Since it’s World Mental Health Day, we decided to feature a guest contribution by Dóra Göcze who is not only a horse trainer and multiple APHA European Champion but also a mental trainer.
Ugh, the pandemic has been hard, right? If you feel like there’s hardly a light at the end of this “lockdown tunnel“, here are some strategies that might help you finding your motivation to practice – even if there’s no show season around the corner. (Good news is: It looks like there is…)
Heels down, chin up – well, if it were only those two things you had to master, Hunt Seat Equitation would probably be easy. But it is a very complex combination of seat, posture, cues, riding a pattern while presenting a horse as a Hunter horse. We have talked to two competitors who have successfully mastered this class for their advice.
It looks like a dance, two souls guided by an invisible bond – that is the ultimate goal in Showmanship. Whereas in other events, riders can rely on cues with their legs, voice, a bridle and the impact of shifting their weight in the saddle, Showmanship exhibitors only have a little chain – and ideally, it looks like they’re not even using that. But what does it take to create that picture? We have talked to a World class trainer, Jenny Jordan, and three successful European Amateur exhibitors about the first steps of the event and how to ultimately master that skilled dance that high-class Showmanship is.
It’s a little object. Maybe a plastic bottle or a pink balloon. But your horse reacts as if the thing is about to kill it. Sounds familiar? Usually, every equestrian has been in such a situation where they ask themselves whatever is going on inside their horse’s head. But the good news is: You can work on that. We have talked to Swiss trainer Linda Johansson about her way of making horses “bombproof”.
The variety – it’s what a lot of people love about our sport. It offers a wide range of events, from Western to English – and some rather exotic events such as Horse & Dog Trail: It’s an event that is offered at some shows hosted by German riding associations, but it is also part of playdays etc. We talked to Jutta Brinkhoff, who is an EWU German Champion and multiple medal winner in that event.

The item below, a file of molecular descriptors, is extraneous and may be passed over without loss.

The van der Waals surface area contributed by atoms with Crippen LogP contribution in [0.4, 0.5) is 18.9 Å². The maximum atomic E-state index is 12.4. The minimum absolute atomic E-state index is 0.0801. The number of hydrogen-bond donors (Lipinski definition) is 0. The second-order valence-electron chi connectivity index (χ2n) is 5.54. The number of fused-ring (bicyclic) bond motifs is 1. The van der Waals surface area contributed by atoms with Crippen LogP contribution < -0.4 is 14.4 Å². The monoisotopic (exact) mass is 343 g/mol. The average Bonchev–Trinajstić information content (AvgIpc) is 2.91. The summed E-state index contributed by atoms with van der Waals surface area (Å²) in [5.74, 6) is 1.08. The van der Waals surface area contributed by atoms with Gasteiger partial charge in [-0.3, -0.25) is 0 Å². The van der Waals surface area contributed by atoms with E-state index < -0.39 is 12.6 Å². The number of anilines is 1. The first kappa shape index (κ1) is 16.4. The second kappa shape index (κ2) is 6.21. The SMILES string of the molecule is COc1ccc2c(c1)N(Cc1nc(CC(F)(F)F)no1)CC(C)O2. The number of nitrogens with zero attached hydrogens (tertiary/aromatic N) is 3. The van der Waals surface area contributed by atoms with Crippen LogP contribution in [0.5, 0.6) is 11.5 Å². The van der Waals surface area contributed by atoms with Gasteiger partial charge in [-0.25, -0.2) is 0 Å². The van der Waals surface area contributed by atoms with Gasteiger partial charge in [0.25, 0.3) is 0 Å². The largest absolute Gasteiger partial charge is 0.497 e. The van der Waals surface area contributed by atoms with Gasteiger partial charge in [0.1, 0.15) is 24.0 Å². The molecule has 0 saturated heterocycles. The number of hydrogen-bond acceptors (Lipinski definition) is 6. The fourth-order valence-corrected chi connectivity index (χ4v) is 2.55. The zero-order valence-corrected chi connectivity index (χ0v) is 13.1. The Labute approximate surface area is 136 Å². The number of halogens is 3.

Even though, we mostly cover topics that deal with our sport, we all know that there are many other things to do with horses. Plus, we all know how closely our emotions are tied to our horses‘ behavior. This can be hard at times, but also lead to a learning process. The latter is the idea behind the concept of horse-assisted coaching. We have talked to Catharina Falch, who is not only an avid Western Rider, but also a coach for horse-assisted coaching. She told us all about it, the horses they use and why it is more than leading a horse and looking into a crystal ball.
One thing that separates the European horse show industry from the one in the States is the fact that Europe actually has an off-season. While that is sad in a way – not showing for a few months? Ugh – it also has its perks. Plus, it would be too cold for showing anyway. We talked to three young trainers who told us how they make use of the off-season.
Precision, flow, skill – those are only three terms one could use to describe Western Riding. The event is – for most riders – the ultimate event they teach their all-round horses. Mastering a pattern with approximately eight lead changes can be quite a challenge. We have talked two three trainers who have mastered this challenge multiple times and have become champions in several classes.
Starting a youngster, introducing a young horse to the show circuit, that is an exciting process – one that comes with many decisions. Owner and trainer have to decide which association and which futurity program they want to show the horse in. We have talked to Linda Leckebuch-Stark and Carolin Lenz about that decision and looked at two of the largest programs in Europe.